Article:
Disability activist in town
Lawyer: Businesses violating ADA actAn Americans With Disabilities (ADA) activist has swept into La Jolla, leaving his calling card: threats of lawsuits or an offer to settle out of court.
At least two businesses, WindanSea Veterinary Clinic at 6911 La Jolla Blvd. and Kathleen Buoymaster Inc., an interior design studio at 6933 La Jolla Blvd., received letters from Theodore Pinnock, a disabled African-American attorney. The letters allege they were not complying with provisions of the Americans With Disabilities Act.
Signed into law on July 26, 1990, the act is a wide-ranging law intended to make American society more accessible to people with disabilities, according to the Job Accommodation Network (JOB) website. The act has typically led public and private entities to comply by physically adapting their facilities putting in disabled ramps, rails in restrooms, etc.
Thomas Christy, the attorney representing WindanSea and Buoymaster, said he could not discuss details of the cases, which were both settled out of court, because of a confidentiality agreement.
Dr. Bruce Lindsey, owner of WindanSea, said he received a communication from Pinnock in April alleging ADA non-compliance for an incident that happened last summer. Lindsey said he did what a lot of others have done in similar dealings with Pinnock: He didn’t go to court.
“This guy’s found a loophole in the law where anybody who’s disabled can sue anybody,” he said. “My advice from my attorney was, ‘Try to settle. Get it done. You don’t want to go to court and spend thousands of dollars proving you’re right.’ ”
Lindsey said he’s gone public about his experience with Pinnock because “I just want to get the word out there so this doesn’t happen to other people.”
Lindsey said he is now ADA compliant, noting that “we now have five parking places instead of six, and one of them is a blue disabled space.”
Buoymaster could not be reached for comment.
Pinnock has cerebral palsy and a speech impediment. In a recent phone conversation, in which an aide assisted him, he said he presently does not reside in San Diego County though he has property in Ramona.
He described his efforts: “For me this is a job. I am not a crusader. I am a lawyer. People hire me to file a lawsuit to get them (businesses) to comply (with ADA).”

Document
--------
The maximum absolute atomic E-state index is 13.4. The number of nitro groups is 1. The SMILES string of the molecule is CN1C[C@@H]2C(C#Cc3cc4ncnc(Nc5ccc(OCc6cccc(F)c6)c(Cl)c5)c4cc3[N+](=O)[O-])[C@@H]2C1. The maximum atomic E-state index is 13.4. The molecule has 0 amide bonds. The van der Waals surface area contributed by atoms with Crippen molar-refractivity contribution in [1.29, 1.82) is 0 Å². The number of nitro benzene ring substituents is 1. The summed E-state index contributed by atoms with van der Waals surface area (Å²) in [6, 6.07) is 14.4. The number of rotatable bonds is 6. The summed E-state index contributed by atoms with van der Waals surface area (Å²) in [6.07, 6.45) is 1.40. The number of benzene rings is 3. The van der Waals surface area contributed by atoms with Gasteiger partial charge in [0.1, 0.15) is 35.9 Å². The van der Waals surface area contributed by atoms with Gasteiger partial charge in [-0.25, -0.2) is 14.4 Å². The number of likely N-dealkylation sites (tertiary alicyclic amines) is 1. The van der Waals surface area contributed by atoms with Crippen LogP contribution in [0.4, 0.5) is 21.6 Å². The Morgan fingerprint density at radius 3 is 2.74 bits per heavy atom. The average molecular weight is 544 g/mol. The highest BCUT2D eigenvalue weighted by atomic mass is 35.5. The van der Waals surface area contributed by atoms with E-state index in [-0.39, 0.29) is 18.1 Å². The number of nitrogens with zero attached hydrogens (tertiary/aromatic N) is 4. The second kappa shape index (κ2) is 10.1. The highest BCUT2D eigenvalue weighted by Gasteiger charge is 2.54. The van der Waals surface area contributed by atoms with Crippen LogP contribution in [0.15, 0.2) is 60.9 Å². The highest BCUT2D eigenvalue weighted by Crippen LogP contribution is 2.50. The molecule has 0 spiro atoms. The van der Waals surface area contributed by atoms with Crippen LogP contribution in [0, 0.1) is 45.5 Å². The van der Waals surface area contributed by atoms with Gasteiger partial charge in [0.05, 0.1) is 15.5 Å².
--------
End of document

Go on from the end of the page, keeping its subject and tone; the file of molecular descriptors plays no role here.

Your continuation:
Asked how he chooses which businesses or areas to check for ADA non-compliance, Pinnock replied, “I do not pick anything. Normally, I’m not the plaintiff at all. The clients, they go there. I represent clients.”
Regarding receiving out-of-court settlements in his legal actions, Pinnock said that’s nothing unusual.
“Probably 90 percent of all cases that are filed in California are settled out of court,” he said. “If that wasn’t true, court would be a nightmare.”
Pinnock said government should be held accountable for ADA-compliance.
“We want all the laws to be enforced,” he said. “I am a lawyer representing clients with problems with accessibility. They have a right to file a lawsuit to enforce the law, and they have the right to monetary damages.”
Pinnock added, if those in the private sector want to do something to avoid ADA lawsuits, they should take advantage of SB 1608 and hire a certified access specialist to ensure they’re ADA compliant.
He has been following a pattern for several years in far-flung spots in San Diego County. Four years ago in Julian, numerous merchants in that town’s small commercial center faced similar complaints.
That experience has had a lingering impact.
Dick Thilken, treasurer of Julian’s Chamber of Commerce, said Pinnock changed people’s perceptions.
“We’re all kind of aware when anybody’s building something that we’re adhering to them (ADA conditions),” he said.
“About 60 people were threatened and at least six settled,” said Michael Hart, co-publisher of the Julian News and vice president of the Julian Chamber of Commerce, about the Pinnock situation. “The rest of the town got together with lawyers against lawsuit abuse and tried to turn the table on Pinnock, sued him accusing him of a slap (frivolous) suit.”
After that, Hart said Pinnock “kind of went away.”
There’s been one other “holdover” from the town’s experience with Pinnock.
“There are some people now, when they see a wheelchair coming — they lock their doors,” Hart said.